A few days before details of Bartlam’s alleged war crimes emerged, it was reported that Lieutenant Colonel Timothy Collins, commanding officer of the First Battalion of the Royal Irish Regiment, was under investigation for alleged mistreatment of civilians in Iraq. Ayoub Younis Nasser, an Iraqi Ba’ath Party official and former headmaster of a school in Rumailah near Basra, claims that he was pistol-whipped, beaten and threatened with a mock execution by Collins. Nasser said, “They put our faces towards the wall, me and my son. I heard Colonel Collins telling a soldier to ’kill them’. Then I heard the soldier cock his gun.”
A US Army Major Re Biastre of the 402 Civil Affairs Battalion has also accused Collins of mistreating civilians, but the veracity of his claims are disputed as he was not present when the acts he lists were said to have happened and is said to have a personal grudge against Collins who severely and very publicly reprimanded him on one occasion.
What is not in doubt is that Collins helped set the tone for the type of brutal treatment of Iraqis that is now being alleged to have occurred. He was glorified as a hero by the British media in March after he delivered a pre-battle oration to 800 troops at Fort Blair Mayne camp in Kuwait during which he warned, “The enemy should be in no doubt that we are his nemesis and that we are bringing about his rightful destruction. There are many regional commanders who have stains on their souls and they are stoking the fires of hell for Saddam. He and his forces will be destroyed by this coalition for what they have done. As they die they will know their deeds have brought them to this place. Show them no pity.”
It is no wonder then that Bartlam and his unit may have felt no pity towards their captives and thought they could get away with filming their depraved acts with impunity. Bartlam’s mother sensed who was really to blame for her son’s predicament when she told reporters, “He does not belong to us any more. The army is his mother. It’s the army which looks after him. We have not been able to contact him and we know nothing about what’s happened to him, so we’re saying nothing.”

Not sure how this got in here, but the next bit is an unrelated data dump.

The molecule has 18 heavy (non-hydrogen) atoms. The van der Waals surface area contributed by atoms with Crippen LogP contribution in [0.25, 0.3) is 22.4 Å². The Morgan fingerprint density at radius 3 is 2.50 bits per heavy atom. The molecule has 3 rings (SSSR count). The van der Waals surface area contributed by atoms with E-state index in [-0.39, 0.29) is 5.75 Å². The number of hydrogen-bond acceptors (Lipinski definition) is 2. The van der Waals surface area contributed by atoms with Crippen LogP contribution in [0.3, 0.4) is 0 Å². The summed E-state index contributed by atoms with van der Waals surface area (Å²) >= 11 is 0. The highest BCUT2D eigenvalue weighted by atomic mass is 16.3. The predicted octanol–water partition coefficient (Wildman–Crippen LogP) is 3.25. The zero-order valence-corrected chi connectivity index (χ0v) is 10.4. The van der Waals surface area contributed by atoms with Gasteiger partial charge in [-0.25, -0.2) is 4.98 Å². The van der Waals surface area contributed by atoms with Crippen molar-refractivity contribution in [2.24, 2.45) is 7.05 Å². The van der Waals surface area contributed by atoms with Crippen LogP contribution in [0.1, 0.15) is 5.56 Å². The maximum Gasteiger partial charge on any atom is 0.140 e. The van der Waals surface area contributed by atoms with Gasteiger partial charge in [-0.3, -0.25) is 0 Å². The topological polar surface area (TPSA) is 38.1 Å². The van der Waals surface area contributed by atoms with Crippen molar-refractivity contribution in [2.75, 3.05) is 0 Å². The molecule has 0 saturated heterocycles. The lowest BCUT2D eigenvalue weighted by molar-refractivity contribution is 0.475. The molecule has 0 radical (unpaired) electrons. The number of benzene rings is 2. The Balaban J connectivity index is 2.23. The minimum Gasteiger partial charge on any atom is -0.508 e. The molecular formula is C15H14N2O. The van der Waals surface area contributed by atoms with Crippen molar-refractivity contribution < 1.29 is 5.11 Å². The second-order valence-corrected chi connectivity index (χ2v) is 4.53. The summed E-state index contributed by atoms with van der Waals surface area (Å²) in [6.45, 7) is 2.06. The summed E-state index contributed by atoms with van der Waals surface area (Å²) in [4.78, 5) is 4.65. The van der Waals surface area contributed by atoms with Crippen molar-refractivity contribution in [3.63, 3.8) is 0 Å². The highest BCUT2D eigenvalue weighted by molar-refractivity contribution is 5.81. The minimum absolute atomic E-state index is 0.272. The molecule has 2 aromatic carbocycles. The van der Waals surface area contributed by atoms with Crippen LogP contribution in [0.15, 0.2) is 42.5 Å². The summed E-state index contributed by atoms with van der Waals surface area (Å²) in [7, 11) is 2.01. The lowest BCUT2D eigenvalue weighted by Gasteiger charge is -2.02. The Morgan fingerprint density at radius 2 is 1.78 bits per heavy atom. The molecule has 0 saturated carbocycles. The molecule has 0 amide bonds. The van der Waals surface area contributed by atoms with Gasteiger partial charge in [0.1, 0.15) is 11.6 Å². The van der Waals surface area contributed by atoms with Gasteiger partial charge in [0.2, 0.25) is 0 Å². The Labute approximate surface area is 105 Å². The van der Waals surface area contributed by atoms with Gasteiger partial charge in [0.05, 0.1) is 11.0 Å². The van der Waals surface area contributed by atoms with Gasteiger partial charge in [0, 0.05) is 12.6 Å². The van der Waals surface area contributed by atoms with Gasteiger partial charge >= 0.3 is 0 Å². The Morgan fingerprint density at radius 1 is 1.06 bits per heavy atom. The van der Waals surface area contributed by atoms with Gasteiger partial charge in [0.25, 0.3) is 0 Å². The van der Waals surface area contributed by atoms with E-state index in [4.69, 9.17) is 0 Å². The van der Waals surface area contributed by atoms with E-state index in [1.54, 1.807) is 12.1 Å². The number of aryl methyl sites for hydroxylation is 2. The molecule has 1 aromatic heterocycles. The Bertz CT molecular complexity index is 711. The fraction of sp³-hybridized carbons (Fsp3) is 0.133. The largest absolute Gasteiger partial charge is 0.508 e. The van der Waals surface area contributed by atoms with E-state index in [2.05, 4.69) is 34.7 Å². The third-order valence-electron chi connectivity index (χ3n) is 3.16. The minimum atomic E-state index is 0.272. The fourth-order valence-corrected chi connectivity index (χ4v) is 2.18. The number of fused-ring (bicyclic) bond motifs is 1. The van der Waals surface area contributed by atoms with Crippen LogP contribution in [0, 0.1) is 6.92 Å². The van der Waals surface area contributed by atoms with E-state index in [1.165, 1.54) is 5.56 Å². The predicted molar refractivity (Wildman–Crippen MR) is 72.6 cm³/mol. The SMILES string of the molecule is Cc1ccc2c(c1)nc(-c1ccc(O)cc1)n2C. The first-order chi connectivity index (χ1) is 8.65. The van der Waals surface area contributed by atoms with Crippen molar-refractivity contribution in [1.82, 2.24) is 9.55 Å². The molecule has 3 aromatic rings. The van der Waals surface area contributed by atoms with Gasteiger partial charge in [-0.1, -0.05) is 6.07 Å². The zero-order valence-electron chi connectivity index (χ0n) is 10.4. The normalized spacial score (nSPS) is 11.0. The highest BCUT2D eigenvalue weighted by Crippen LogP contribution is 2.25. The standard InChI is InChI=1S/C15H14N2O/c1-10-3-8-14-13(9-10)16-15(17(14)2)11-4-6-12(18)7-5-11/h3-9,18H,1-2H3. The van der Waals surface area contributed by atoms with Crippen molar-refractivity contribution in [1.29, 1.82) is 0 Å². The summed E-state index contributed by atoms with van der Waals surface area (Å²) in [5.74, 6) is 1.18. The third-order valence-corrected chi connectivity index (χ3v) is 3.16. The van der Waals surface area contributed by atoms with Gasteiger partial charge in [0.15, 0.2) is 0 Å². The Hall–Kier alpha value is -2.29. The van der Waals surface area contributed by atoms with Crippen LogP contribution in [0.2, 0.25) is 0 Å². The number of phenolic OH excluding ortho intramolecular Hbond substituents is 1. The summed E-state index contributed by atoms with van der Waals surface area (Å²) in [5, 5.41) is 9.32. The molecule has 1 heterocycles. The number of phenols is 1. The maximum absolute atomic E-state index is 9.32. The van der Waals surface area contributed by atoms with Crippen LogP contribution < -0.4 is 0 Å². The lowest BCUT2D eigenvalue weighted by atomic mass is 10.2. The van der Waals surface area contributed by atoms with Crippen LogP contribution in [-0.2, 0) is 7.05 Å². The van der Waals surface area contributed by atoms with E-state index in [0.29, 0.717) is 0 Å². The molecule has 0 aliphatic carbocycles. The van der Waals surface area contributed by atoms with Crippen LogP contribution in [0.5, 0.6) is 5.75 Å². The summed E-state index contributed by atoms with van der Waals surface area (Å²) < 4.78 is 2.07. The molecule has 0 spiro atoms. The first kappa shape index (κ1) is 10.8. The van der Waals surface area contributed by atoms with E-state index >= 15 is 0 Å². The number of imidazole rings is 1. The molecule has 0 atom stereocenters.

The Ministry of Defence has downplayed the significance of the Bartlam photos saying, “Usually there is a flurry of allegations in the wake of a conflict or a highly publicised case like this one. That is the pattern.”
The Royal Irish Regiment was formed in July 1992 from the discredited Ulster Defence Regiment and prides itself on its anti-terrorism expertise. It is the subject of an inquiry into allegations of bullying and abuse of recruits. The inquiry is charged with investigating the death of teenage soldier Paul Cochrane who was found shot dead in 2001 at the regiment’s Drumadd barracks in Northern Ireland. But the Ministry of Defence claims it will also tackle issues about the “wider military culture” in the regiment. Paul’s father Billy emphasised that he had no faith in the inquiry, saying “I don’t trust these people.”
Robert Peterson, a military lawyer said his law firm deals with several cases every month from soldiers especially recruits who say they were assaulted or abused and noted the culture of bullying and brutality “can easily spill over into a war situation.”